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First Day of Sukkot in the United States

Many Jewish communities in the United States celebrate the first day of Sukkot (Succot, Succoth, Sukkoth), which is the start of the Sukkot period. This period, also known as the Feast of Tabernacles, lasts for about seven days. It is observed during the week starting on 15th day of Tishri (or Tishrei), which is the first month of the year in the Jewish calendar.

Is First Day of Sukkot a Public Holiday?

Although First Day of Sukkot is not a public holiday, businesses and schools may be closed because it falls on the same date as Columbus Day in 2019, which is a public holiday in 36 states.

Rabbi praying on Sukkot

A Rabbi is pictured praying during Sukkot.

©iStockphoto.com/Tova Teitelbaum

What Do People Do?

Many Jewish Americans build a temporary booth known as the sukkah, which is where they eat, sleep and use for the Sukkot period, which lasts for about seven days.  The first day of Sukkot is kept like the Sabbath so many Jewish people do not engage in certain work activities on this day. The rest of the days during the Sukkot period are days when work is permitted.

Many Jewish people in north-east United States hang dry squash and corn in the sukkah to decorate it. These vegetables are sometimes used for Halloween and Thanksgiving afterwards.  Building and decorating a sukkah prior to Sukkot is a fun project for many Jewish Americans, in a similar fashion to decorating the Christmas tree prior to Christmas Day. Many also observe a religious duty, or mitzvah, known as waving the four species (of plants) and reciting a blessing. This deed is usually performed each day during Sukkot (except for the Sabbath).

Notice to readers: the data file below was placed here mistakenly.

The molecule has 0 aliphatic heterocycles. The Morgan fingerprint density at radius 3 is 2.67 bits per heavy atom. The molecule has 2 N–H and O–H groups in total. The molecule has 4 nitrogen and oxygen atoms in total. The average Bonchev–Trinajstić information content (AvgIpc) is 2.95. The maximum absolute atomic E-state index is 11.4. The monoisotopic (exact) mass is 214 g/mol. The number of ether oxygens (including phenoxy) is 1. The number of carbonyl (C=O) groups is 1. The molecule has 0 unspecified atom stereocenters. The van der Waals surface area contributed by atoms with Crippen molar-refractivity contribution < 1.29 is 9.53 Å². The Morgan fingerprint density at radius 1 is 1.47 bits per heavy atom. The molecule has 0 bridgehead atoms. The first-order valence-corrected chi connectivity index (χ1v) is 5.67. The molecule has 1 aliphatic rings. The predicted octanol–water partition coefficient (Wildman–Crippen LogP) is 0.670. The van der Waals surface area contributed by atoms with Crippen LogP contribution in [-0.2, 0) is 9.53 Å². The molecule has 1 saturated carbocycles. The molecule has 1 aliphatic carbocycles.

Public Life

The first day of Sukkot is a not a nationwide public holiday in the United States. However, many Jewish businesses, schools and organizations may be closed or offer a reduced level of service.


The Sukkot period is a time to remember the Jewish people’s wandering in the desert for 40 years following their exodus from Egypt, according to Jewish teachings. It is also a time to celebrate the grape harvest. Some sources claim that Sukkot lasts for about seven days while others state that it is an eight-day festival. The seventh day of Sukkot is known as Hoshana Rabbah while the eighth day is known as Shmini Atzeret and the day after is called Simchat Torah.


An important Sukkot symbol is the sukkah. This is a temporary structure with a roof made of sechach or s'chach, which is raw, unfinished plant material, such as palm branches, bamboo poles, reeds or even corn stalks.

The “four species” are also important symbols of Sukkot and represent the blessings of nature. These are lulav (a green, closed frond of a date palm tree), hadass (twigs and leaves from a myrtle tree), aravah (twigs and leaves from a willow tree) and etrog (a lemon-like fruit of the citron tree).

About First Day of Sukkot in other countries

Read more about First Day of Sukkot.

First Day of Sukkot Observances

Note: Jewish holidays begin at sundown the day before the date specified for the holiday.

YearWeekdayDateNameHoliday TypeArea
2010ThuSep 23First Day of SukkotJewish holiday 
2011ThuOct 13First Day of SukkotJewish holiday 
2012MonOct 1First Day of SukkotJewish holiday 
2013ThuSep 19First Day of SukkotJewish holiday 
2014ThuOct 9First Day of SukkotJewish holiday 
2015MonSep 28First Day of SukkotJewish holiday 
2016MonOct 17First Day of SukkotJewish holiday 
2017ThuOct 5First Day of SukkotJewish holiday 
2018MonSep 24First Day of SukkotJewish holiday 
2019MonOct 14First Day of SukkotJewish holiday 
2020SatOct 3First Day of SukkotJewish holiday 

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